Mahadevpur farmers harvest red gold
In the wake of a spate of suicides by debt-ridden farmers in Telangana State, it is a success story which helps boost the morale of ryots. Farmers of Mahadevpur mandal are reaping good profits by cultivating red chilli extensively in thousands of acres. About 90 per cent of the farming community in the mandal is red chilli ryots.
Karimnagar: In the wake of a spate of suicides by debt-ridden farmers in Telangana State, it is a success story which helps boost the morale of ryots. Farmers of Mahadevpur mandal are reaping good profits by cultivating red chilli extensively in thousands of acres. About 90 per cent of the farming community in the mandal is red chilli ryots. Even if the perennial Godavari is nearby, the mandal cannot bank on it to meet its irrigation requirements fully as the water level in the river is low.
Despite the odds, farmers of Mahadevpur are able to reap a good harvest of 30 quintals of red chilli per acre on an average by following modern methods of cultivation. At present, the market price of red chilli is Rs 13,000 per quintal. According to an estimate, the mandal is producing red chilli worth Rs 500 crore per season.
There was a failure behind the success of Mahadevpur farmers, which made them more determined. The farmers who cultivated tobacco at the start of new millennium, incurred heavy losses. At one time, they declared a crop holiday unable to sustain losses season after season by cultivating tobacco. They slowly got attracted to another commercial crop red chilli, which has now become their mainstay.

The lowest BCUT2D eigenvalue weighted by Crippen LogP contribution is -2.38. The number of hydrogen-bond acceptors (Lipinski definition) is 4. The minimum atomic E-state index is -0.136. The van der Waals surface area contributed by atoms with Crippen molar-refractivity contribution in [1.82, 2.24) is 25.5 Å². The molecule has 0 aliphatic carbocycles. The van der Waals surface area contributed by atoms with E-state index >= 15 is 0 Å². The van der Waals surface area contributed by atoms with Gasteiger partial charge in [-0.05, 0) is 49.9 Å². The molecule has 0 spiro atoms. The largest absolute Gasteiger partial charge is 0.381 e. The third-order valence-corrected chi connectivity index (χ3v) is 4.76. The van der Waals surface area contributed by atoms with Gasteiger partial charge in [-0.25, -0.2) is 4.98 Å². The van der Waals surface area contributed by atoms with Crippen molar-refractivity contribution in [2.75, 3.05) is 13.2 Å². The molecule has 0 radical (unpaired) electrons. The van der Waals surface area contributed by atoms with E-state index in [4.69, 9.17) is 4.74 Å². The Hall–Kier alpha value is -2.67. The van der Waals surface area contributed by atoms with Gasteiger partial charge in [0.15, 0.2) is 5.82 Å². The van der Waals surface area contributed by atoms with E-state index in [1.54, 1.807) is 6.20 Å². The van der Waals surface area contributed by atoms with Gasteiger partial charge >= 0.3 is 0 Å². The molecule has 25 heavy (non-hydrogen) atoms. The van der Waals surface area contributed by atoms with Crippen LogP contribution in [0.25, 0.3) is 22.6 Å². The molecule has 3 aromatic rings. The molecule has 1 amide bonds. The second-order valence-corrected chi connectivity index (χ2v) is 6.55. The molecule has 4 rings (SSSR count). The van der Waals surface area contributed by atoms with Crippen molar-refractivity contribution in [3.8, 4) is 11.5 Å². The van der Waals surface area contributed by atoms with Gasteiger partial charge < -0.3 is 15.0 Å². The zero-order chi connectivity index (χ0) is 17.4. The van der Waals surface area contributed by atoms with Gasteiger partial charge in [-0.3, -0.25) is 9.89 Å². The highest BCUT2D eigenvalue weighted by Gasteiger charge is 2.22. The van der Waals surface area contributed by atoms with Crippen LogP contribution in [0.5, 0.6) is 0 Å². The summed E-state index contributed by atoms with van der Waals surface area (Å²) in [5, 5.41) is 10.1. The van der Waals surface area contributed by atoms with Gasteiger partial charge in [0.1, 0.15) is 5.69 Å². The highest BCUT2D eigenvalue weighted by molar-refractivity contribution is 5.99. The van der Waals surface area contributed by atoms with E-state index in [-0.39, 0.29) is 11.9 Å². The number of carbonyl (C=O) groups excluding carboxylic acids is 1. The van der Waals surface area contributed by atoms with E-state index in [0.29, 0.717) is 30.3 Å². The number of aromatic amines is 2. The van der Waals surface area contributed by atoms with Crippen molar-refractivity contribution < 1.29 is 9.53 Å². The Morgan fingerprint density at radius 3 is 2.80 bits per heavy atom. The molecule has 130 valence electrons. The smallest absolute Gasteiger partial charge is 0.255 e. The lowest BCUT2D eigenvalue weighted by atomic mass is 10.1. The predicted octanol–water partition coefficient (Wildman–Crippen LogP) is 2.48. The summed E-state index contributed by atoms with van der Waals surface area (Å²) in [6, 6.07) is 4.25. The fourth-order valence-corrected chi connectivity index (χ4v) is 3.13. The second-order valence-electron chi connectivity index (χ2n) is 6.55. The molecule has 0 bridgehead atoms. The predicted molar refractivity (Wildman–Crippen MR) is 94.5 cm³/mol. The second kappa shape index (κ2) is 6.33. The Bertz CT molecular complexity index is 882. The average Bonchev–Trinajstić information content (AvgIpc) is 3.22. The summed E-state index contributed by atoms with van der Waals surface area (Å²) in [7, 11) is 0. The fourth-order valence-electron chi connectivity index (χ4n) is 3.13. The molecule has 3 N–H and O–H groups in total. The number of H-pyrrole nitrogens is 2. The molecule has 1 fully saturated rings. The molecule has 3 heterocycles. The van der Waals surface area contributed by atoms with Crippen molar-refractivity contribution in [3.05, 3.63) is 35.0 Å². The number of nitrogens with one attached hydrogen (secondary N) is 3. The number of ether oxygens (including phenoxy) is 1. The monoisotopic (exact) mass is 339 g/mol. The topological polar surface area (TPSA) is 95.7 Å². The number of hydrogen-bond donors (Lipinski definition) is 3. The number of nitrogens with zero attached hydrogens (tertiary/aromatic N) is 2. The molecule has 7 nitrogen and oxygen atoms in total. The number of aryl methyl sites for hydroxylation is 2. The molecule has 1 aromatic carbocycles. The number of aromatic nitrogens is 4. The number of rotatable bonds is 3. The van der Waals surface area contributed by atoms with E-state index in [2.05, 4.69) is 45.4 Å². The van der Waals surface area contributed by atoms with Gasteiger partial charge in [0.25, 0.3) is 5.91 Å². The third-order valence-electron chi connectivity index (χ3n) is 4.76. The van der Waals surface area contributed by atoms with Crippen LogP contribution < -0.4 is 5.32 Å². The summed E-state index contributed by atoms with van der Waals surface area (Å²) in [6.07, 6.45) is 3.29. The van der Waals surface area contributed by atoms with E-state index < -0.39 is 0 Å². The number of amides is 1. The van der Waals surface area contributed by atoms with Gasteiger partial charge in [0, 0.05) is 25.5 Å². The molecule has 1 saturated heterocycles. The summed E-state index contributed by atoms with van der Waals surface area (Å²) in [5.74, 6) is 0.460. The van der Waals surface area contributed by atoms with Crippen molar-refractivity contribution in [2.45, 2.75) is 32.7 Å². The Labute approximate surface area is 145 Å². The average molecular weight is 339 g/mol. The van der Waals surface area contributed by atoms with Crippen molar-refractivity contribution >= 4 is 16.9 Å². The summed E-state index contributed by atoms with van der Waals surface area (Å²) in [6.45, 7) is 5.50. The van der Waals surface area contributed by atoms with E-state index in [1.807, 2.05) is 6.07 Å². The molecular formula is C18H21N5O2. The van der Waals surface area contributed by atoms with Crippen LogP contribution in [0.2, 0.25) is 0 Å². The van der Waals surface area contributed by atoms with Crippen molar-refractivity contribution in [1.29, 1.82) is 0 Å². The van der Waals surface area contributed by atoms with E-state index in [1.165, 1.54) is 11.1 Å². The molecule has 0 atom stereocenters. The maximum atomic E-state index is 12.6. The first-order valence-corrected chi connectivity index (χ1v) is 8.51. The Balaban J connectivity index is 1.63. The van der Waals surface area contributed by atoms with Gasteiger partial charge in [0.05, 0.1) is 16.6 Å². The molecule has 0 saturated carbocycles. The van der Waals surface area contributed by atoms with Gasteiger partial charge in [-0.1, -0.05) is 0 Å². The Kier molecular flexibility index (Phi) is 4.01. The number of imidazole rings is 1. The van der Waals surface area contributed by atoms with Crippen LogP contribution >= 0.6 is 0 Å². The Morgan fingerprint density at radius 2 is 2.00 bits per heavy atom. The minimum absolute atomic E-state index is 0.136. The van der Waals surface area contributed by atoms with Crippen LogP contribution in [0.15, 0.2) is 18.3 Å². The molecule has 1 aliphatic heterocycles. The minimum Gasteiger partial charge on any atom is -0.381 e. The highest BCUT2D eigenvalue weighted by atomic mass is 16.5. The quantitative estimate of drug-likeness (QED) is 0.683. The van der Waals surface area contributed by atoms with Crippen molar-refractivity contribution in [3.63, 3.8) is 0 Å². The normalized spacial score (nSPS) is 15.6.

The tenancy rate per acre in Mahadevpur is Rs 30,000 to Rs 40,000, which reflects the demand for land in a remote mandal of the district. Cine producer D Ramanaidu and relatives of former chief minister N T Rama Rao cultivated land here earlier. Pendyala Manohar, a chilli farmer, said: ``Red chilli is being cultivated in about 5,000 acres in Mahadevpur. The financial position of more than 1,500 farmers in the mandal has improved after they started cultivating red chilli.’’
Mallaiah, another farmer, said: ``I cultivated red chilli in four acres this season. I achieved an average yield of 25 quintals of red chilli per acre. I am hopeful of reaping a good profit as the market price for red chilli ranges from Rs 12,500 to Rs 13,500 per quintal now.’’
Another farmer Narasaiah said: “My crop yield declined due to Gemini virus attack. When I consulted the agricultural officials, they told me that the insecticides available in the market are not effective in controlling the virus. Effective measures need to be taken to curb the spread of virus to protect the red chilli farmers from sustaining further crop loss.”